The total project cost for the WHS expansion is estimated at $69.72 million, $7.4 million of which is dedicated to land purchase.
While the decision for the WHS expansion came at a 78 percent approval, some opposition to the project has been expressed in the community.
“Any time you bring a facility plan to a community there are always going to be those with varying opinions,” Anderson said. “I think the plan we brought forth was well thought out and a great plan that was a good response to the growth that we’re anticipating.”
Some members of the community believed a second high school might be a better solution to the area’s growing population.
In an attempt to answer these concerns, a Wayzata Schools Community Task Force on Facilities performed a case study on the 4,400-student Carmel High School in Carmel, Ind.. The study examined how a similarly large school could operate while keeping a graduation rate of over 95 percent and provide a high level of education to students.
Wayzata Schools Executive Director of Finance and Business Jim Westrum sees the outcome as a confirmation that a single-high school system can work.
“This is a huge affirmation that we are a one-high school community, and that we want to be united,” Westrum said.
Anderson and board chair Cohen also stated their support of the one-high school system.
“It gives all of our students within the school district the opportunity to attend the same outstanding high school,” Anderson said.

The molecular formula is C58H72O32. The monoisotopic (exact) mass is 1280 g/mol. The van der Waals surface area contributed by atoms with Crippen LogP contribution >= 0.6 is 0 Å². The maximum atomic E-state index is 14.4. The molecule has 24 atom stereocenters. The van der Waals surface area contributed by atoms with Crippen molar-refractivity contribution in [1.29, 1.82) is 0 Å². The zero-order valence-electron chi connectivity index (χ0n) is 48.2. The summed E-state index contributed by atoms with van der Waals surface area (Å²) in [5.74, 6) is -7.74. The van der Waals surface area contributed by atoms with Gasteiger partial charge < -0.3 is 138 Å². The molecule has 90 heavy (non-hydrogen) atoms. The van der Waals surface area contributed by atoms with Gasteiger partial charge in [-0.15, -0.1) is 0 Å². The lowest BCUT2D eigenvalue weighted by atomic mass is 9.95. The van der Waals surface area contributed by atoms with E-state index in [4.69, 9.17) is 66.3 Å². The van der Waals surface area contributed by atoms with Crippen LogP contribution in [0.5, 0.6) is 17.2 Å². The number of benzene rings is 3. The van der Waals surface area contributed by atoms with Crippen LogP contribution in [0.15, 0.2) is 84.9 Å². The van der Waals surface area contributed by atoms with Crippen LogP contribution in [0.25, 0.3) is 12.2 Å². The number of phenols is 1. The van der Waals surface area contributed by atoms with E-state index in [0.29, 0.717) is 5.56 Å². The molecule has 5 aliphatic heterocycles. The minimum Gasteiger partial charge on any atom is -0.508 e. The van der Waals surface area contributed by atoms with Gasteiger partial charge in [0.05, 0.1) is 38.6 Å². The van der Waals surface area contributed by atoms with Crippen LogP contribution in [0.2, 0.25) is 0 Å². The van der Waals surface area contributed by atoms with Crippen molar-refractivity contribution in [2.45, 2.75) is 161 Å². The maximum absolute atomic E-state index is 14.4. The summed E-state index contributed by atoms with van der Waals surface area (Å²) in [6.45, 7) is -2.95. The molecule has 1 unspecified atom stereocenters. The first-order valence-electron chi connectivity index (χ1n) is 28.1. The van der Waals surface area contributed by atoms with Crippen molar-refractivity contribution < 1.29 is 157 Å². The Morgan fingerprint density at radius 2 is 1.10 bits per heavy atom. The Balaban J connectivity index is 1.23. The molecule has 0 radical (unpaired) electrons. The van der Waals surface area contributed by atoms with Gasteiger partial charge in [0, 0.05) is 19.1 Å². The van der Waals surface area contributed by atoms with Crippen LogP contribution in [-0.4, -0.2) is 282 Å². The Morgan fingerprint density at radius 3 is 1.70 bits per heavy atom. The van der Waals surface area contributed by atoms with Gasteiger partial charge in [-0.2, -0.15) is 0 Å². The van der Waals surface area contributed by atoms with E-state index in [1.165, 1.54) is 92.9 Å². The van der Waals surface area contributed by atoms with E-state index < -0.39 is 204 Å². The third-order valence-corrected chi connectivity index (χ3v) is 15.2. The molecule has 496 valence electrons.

“The kinds of course offerings one can offer with those kinds of resources concentrated in one high school are phenomenal,” Cohen said.
Also approved was the construction of the district’s eighth elementary school. The new school will allow for 760 more students in an 83,000 square-foot building. The cost for the new school is around $26.1 million.
Designs for the elementary school will begin after a site is purchased. Construction on the new school is expected to begin by summer 2015.
Nearly $14 million will be spent on district-wide infrastructure improvements to help provide energy saving options, technology infrastructure upgrades between buildings and improved entrance security at all district buildings.
Westrum says plans for how the debt will be structured are still underway, but has a timeline of when it will be paid off.
“It will be highly likely that in 21 years the district will be debt-free,” Westrum said.
The bond package has been calculated to have an annual tax impact of $123 on the average Wayzata homeowner based on a $333,900 home value.
Next, the Wayzata Schools Facilities Committee will develop designs and construction plans and reconfirm timelines for the WHS addition, elementary school and infrastructure improvements. Safety and security improvements are slated to begin in the summer.
Construction on the WHS addition will likely begin late fall and continue for nearly two years.
Both the high school expansion and elementary school are projected to be open to students in fall 2016.
Contact Jason Jenkins at email@example.com